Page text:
Editor: Craig Shoemaker
Nested PCR for the detection of Candidatus arthromitus in fish
Article first published online: 13 APR 2010
© 2010 Federation of European Microbiological Societies. Published by Blackwell Publishing Ltd. All rights reserved
FEMS Microbiology Letters
Volume 308, Issue 1, pages 35–39, July 2010
How to Cite
Manzano, M., Giusto, C., Iacumin, L., Patthey, C., Cecchini, F., Fontanillas, R. and Comi, G. (2010), Nested PCR for the detection of Candidatus arthromitus in fish. FEMS Microbiology Letters, 308: 35–39. doi: 10.1111/j.1574-6968.2010.01984.x
- Issue published online: 1 JUN 2010
- Article first published online: 13 APR 2010
- Received 26 January 2010; revised 7 April 2010; accepted 7 April 2010.Final version published online 30 April 2010.
Vol. 310, Issue 1, 96, Article first published online: 27 JUL 2010
- nested PCR;
- Candidatus arthromitus;
- fish pathogen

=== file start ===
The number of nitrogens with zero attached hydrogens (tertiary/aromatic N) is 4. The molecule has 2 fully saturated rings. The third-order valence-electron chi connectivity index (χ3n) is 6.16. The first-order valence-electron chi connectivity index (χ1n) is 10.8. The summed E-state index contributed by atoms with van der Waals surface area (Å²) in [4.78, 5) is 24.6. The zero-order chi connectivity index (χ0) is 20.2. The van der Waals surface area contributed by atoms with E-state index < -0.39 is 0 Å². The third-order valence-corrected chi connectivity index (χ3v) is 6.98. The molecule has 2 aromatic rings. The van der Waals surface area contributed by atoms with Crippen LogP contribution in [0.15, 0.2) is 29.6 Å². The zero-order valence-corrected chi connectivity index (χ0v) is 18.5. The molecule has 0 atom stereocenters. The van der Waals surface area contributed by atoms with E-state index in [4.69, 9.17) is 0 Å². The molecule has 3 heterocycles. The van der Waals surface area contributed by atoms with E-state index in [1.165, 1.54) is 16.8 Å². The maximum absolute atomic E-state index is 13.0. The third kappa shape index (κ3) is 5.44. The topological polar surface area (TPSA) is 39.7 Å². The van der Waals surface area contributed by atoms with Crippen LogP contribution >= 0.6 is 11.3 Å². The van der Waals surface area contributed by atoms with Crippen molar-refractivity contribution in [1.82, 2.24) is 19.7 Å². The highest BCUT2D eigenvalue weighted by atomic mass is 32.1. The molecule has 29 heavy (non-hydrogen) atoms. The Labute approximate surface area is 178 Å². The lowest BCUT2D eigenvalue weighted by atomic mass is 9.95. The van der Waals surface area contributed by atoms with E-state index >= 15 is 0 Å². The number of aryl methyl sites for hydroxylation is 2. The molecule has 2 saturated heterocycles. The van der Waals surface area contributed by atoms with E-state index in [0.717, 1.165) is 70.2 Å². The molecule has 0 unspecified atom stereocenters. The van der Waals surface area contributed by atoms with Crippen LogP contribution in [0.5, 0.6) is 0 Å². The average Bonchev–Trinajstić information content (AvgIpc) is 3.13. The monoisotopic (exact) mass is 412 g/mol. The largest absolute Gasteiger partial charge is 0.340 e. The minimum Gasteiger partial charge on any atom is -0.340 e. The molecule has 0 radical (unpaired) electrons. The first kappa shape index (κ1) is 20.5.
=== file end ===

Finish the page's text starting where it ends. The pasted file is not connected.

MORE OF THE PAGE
Rainbow trout gastroenteritis has been related to the accumulation of segmented filamentous bacteria in the digestive tract of fish, which presents lethargy, reduced appetite and accumulation of mucoid faeces. Some authors associate the comparison of illness with the presence of viable filaments, which produce and release strings of endospores in the lumen of the gut. The segmented filamentous bacteria that could not be cultured in vitro have been related to Clostridium group I, and they have been named Candidatus arthromitus. Despite the various strategies that have been used to detect unculturable microorganisms, molecular methods have facilitated studies on culture-independent microorganisms. Direct DNA extraction from samples and subsequent study of 16S rRNA genes represent a tool for studying unculturable microbial flora. As direct detection of specific microorganisms is possible through the utilization of primers or probes annealing specific DNA sequences, the aim of this work was to design specific primers for the direct detection of C. arthromitus in fish using a nested PCR.